Advanced Search
MyIDEAS: Login

Entry Decisions in the Generic Pharmaceutical Industry

Contents:

Author Info

  • Fiona M. Scott Morton
Registered author(s):

    Abstract

    Data on all generic drug entries in the period 1984-1994 are used to estimate which markets heterogeneous potential entrants will decide to enter. I find that organizational experience predicts entry. Firms tend to enter markets with supply and demand characteristics similar to the firm's existing drugs. Larger revenue markets, markets with more hospital sales, and products that treat chronic conditions attract more entry. The simultaneous nature of entry leads to an additional interpretation: specialization is profitable because of the severe risk to profits when a market is "overentered." However, I am unable to make any conclusions about the efficiency of entry decisions.

    Download Info

    If you experience problems downloading a file, check if you have the proper application to view it first. In case of further problems read the IDEAS help page. Note that these files are not on the IDEAS site. Please be patient as the files may be large.
    File URL: http://links.jstor.org/sici?sici=0741-6261%28199923%2930%3A3%3C421%3AEDITGP%3E2.0.CO%3B2-M&origin=repec
    File Function: full text
    Download Restriction: Access to full text is restricted to JSTOR subscribers. See http://www.jstor.org for details.

    As the access to this document is restricted, you may want to look for a different version under "Related research" (further below) or search for a different version of it.

    Bibliographic Info

    Article provided by The RAND Corporation in its journal RAND Journal of Economics.

    Volume (Year): 30 (1999)
    Issue (Month): 3 (Autumn)
    Pages: 421-440

    as in new window
    Handle: RePEc:rje:randje:v:30:y:1999:i:autumn:p:421-440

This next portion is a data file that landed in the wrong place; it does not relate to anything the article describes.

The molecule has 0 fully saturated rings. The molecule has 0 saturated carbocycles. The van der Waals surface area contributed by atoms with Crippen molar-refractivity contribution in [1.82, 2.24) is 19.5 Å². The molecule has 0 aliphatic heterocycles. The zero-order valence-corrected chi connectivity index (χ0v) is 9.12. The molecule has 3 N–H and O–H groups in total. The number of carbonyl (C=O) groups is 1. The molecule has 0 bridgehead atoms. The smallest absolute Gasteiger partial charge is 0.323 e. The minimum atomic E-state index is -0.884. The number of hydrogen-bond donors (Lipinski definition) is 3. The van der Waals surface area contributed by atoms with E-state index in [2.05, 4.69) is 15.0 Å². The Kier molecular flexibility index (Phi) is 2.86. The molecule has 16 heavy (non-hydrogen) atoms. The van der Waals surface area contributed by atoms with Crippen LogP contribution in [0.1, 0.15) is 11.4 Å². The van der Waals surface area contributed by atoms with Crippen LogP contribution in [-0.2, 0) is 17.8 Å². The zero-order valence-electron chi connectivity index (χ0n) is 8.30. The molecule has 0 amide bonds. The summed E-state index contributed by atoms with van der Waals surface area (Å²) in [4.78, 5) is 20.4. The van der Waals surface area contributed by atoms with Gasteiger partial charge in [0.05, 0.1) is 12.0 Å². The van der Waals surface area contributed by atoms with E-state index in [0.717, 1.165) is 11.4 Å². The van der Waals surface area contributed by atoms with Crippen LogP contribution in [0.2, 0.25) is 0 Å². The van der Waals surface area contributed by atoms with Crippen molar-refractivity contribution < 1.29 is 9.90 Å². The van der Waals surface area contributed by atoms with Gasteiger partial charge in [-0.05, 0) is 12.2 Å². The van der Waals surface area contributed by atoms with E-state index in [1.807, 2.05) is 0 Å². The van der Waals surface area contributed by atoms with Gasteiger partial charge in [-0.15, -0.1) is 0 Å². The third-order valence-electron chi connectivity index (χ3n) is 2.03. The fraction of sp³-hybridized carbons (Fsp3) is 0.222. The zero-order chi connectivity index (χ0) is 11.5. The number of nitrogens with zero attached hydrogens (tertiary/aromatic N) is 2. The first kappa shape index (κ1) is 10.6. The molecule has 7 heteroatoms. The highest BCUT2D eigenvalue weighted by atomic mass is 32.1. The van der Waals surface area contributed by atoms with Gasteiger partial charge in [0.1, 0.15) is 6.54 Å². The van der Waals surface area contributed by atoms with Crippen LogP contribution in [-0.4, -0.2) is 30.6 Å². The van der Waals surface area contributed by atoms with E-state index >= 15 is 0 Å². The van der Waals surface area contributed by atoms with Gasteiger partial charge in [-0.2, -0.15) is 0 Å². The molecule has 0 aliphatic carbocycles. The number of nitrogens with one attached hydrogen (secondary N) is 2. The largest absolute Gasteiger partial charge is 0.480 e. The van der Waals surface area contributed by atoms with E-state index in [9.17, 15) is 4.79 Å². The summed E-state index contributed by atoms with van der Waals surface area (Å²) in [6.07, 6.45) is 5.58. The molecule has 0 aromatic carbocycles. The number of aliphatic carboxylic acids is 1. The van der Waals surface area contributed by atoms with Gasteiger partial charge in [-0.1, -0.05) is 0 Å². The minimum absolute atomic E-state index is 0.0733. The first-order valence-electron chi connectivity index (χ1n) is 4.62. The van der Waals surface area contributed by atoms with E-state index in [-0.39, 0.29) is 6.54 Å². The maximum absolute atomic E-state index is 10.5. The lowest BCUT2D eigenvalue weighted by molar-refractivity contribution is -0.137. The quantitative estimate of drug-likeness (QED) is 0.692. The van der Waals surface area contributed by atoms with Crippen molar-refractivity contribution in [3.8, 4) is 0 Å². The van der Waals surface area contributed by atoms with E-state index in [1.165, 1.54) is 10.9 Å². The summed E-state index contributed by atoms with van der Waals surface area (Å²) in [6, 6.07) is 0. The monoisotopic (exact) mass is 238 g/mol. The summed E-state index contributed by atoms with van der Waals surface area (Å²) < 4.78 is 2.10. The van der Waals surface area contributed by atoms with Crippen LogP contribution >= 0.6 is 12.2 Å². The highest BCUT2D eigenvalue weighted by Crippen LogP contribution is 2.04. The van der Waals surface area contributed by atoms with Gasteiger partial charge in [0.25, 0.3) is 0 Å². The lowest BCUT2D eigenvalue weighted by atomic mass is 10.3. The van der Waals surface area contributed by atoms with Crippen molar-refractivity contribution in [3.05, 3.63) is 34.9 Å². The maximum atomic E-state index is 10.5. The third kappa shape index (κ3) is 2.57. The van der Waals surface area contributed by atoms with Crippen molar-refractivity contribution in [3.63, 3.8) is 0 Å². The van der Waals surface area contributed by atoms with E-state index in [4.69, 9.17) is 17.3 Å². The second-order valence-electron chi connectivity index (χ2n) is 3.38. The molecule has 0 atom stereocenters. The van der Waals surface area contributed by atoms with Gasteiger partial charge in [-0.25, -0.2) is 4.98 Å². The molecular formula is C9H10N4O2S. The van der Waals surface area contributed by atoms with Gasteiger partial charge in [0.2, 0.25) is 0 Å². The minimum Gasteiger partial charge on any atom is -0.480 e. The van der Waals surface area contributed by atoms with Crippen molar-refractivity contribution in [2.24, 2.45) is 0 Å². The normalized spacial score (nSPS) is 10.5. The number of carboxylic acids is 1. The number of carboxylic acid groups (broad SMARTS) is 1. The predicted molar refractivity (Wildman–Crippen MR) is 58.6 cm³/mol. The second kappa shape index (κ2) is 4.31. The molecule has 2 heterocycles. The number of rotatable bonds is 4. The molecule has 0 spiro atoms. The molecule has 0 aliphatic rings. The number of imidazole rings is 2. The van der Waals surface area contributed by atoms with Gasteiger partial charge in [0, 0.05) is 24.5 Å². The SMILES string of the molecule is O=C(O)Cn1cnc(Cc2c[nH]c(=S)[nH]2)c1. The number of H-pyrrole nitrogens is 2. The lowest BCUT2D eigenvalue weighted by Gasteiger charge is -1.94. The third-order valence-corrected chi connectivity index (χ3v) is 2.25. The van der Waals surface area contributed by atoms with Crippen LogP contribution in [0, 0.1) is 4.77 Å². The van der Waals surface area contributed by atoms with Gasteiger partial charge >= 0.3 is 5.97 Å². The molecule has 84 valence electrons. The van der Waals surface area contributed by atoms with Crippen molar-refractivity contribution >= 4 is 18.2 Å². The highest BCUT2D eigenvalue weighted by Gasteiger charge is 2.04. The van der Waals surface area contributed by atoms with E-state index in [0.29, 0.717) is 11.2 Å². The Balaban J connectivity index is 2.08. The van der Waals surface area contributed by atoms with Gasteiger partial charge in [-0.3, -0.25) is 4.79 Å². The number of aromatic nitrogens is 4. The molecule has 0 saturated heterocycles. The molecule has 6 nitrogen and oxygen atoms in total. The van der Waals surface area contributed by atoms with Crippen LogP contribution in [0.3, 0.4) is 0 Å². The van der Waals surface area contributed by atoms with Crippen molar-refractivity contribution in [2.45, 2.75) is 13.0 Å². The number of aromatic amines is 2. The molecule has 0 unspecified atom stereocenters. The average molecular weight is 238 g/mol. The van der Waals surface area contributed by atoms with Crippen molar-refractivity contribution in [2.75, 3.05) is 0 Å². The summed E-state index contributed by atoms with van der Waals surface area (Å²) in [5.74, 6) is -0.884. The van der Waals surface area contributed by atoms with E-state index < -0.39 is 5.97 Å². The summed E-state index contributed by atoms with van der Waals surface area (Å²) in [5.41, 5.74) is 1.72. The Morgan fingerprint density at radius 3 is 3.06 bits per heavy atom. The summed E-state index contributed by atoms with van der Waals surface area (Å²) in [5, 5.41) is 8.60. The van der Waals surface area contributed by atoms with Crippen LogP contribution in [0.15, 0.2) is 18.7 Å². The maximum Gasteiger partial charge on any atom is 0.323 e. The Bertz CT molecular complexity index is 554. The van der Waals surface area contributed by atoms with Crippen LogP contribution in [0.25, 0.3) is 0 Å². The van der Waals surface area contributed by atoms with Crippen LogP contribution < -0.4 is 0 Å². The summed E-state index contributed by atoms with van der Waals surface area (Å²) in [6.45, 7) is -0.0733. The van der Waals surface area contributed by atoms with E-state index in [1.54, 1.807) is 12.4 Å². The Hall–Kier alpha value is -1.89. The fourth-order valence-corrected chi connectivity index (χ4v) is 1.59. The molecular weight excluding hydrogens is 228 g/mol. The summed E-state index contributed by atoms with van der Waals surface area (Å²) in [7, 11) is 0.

Contact details of provider:
    Web page: http://www.rje.org

    Order Information:
    Web: https://editorialexpress.com/cgi-bin/rje_online.cgi

    Related research

    Keywords:

    References

    No references listed on IDEAS
    You can help add them by filling out this form.

    Citations

    Citations are extracted by the CitEc Project, subscribe to its RSS feed for this item.
    as in new window

    Cited by:
    1. Ching, Andrew, 2008. "Consumer Learning and Heterogeneity: Dynamics of Demand for Prescription Drugs after Patent Expiration," MPRA Paper 7265, University Library of Munich, Germany.
    2. repec:ind:iispdp:11-02 is not listed on IDEAS
    3. James W Hughes & Michael J Moore & Edward A Snyder, 2003. "Napsterizing Pharmaceuticals: Access, Innovation and Consumer Welfare," Levine's Working Paper Archive 618897000000000555, David K. Levine.
    4. Mo Xiao & Ying Fan, 2012. "Entry under Subsidy: the Competitive U.S. Local Telephone Industry," 2012 Meeting Papers 374, Society for Economic Dynamics.

    Lists

    This item is not listed on Wikipedia, on a reading list or among the top items on IDEAS.

    Statistics

    Access and download statistics

    Corrections

    When requesting a correction, please mention this item's handle: RePEc:rje:randje:v:30:y:1999:i:autumn:p:421-440. See general information about how to correct material in RePEc.

    For technical questions regarding this item, or to correct its authors, title, abstract, bibliographic or download information, contact: ().

    If you have authored this item and are not yet registered with RePEc, we encourage you to do it here. This allows to link your profile to this item. It also allows you to accept potential citations to this item that we are uncertain about.

    If references are entirely missing, you can add them using this form.

    If the full references list an item that is present in RePEc, but the system did not link to it, you can help with this form.

    If you know of missing items citing this one, you can help us creating those links by adding the relevant references in the same way as above, for each refering item. If you are a registered author of this item, you may also want to check the "citations" tab in your profile, as there may be some citations waiting for confirmation.

    Please note that corrections may take a couple of weeks to filter through the various RePEc services.